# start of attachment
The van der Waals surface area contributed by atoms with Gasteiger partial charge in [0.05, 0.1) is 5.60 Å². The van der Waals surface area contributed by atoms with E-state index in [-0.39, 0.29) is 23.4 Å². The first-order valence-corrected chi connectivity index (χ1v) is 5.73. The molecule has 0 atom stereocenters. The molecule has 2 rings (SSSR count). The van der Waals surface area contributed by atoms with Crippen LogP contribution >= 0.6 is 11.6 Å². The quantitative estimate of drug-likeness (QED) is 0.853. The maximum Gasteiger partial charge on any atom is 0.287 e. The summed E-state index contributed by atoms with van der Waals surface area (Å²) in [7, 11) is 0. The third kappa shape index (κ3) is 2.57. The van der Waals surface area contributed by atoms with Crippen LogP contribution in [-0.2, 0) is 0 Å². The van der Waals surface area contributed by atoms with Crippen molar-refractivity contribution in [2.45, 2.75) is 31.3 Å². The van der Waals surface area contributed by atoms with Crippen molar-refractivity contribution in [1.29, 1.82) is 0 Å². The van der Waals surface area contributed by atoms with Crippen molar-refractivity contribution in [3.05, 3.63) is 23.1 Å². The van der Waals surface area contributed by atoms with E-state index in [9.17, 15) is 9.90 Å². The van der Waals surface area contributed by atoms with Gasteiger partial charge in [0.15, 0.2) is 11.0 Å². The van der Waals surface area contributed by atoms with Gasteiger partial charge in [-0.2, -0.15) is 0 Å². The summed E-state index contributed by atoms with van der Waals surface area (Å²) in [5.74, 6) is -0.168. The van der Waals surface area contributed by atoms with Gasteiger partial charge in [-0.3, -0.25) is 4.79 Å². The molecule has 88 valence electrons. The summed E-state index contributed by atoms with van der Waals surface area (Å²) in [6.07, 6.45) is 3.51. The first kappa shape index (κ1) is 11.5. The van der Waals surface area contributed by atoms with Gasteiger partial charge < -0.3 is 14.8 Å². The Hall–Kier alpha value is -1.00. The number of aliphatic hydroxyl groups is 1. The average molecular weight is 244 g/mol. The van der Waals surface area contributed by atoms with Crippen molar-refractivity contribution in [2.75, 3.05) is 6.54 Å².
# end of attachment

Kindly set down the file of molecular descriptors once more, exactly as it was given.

The van der Waals surface area contributed by atoms with Gasteiger partial charge in [0.05, 0.1) is 5.60 Å². The van der Waals surface area contributed by atoms with E-state index in [-0.39, 0.29) is 23.4 Å². The first-order valence-corrected chi connectivity index (χ1v) is 5.73. The molecule has 0 atom stereocenters. The molecule has 2 rings (SSSR count). The van der Waals surface area contributed by atoms with Crippen LogP contribution >= 0.6 is 11.6 Å². The quantitative estimate of drug-likeness (QED) is 0.853. The maximum Gasteiger partial charge on any atom is 0.287 e. The summed E-state index contributed by atoms with van der Waals surface area (Å²) in [7, 11) is 0. The third kappa shape index (κ3) is 2.57. The van der Waals surface area contributed by atoms with Crippen LogP contribution in [-0.2, 0) is 0 Å². The van der Waals surface area contributed by atoms with Crippen molar-refractivity contribution in [2.45, 2.75) is 31.3 Å². The van der Waals surface area contributed by atoms with Crippen molar-refractivity contribution in [1.29, 1.82) is 0 Å². The van der Waals surface area contributed by atoms with Crippen molar-refractivity contribution in [3.05, 3.63) is 23.1 Å². The van der Waals surface area contributed by atoms with E-state index in [9.17, 15) is 9.90 Å². The van der Waals surface area contributed by atoms with Gasteiger partial charge in [0.15, 0.2) is 11.0 Å². The van der Waals surface area contributed by atoms with Gasteiger partial charge in [-0.2, -0.15) is 0 Å². The summed E-state index contributed by atoms with van der Waals surface area (Å²) in [5.74, 6) is -0.168. The van der Waals surface area contributed by atoms with Gasteiger partial charge in [-0.3, -0.25) is 4.79 Å². The molecule has 88 valence electrons. The summed E-state index contributed by atoms with van der Waals surface area (Å²) in [6.07, 6.45) is 3.51. The first kappa shape index (κ1) is 11.5. The van der Waals surface area contributed by atoms with Gasteiger partial charge < -0.3 is 14.8 Å². The Hall–Kier alpha value is -1.00. The number of aliphatic hydroxyl groups is 1. The average molecular weight is 244 g/mol. The van der Waals surface area contributed by atoms with Crippen molar-refractivity contribution in [2.75, 3.05) is 6.54 Å².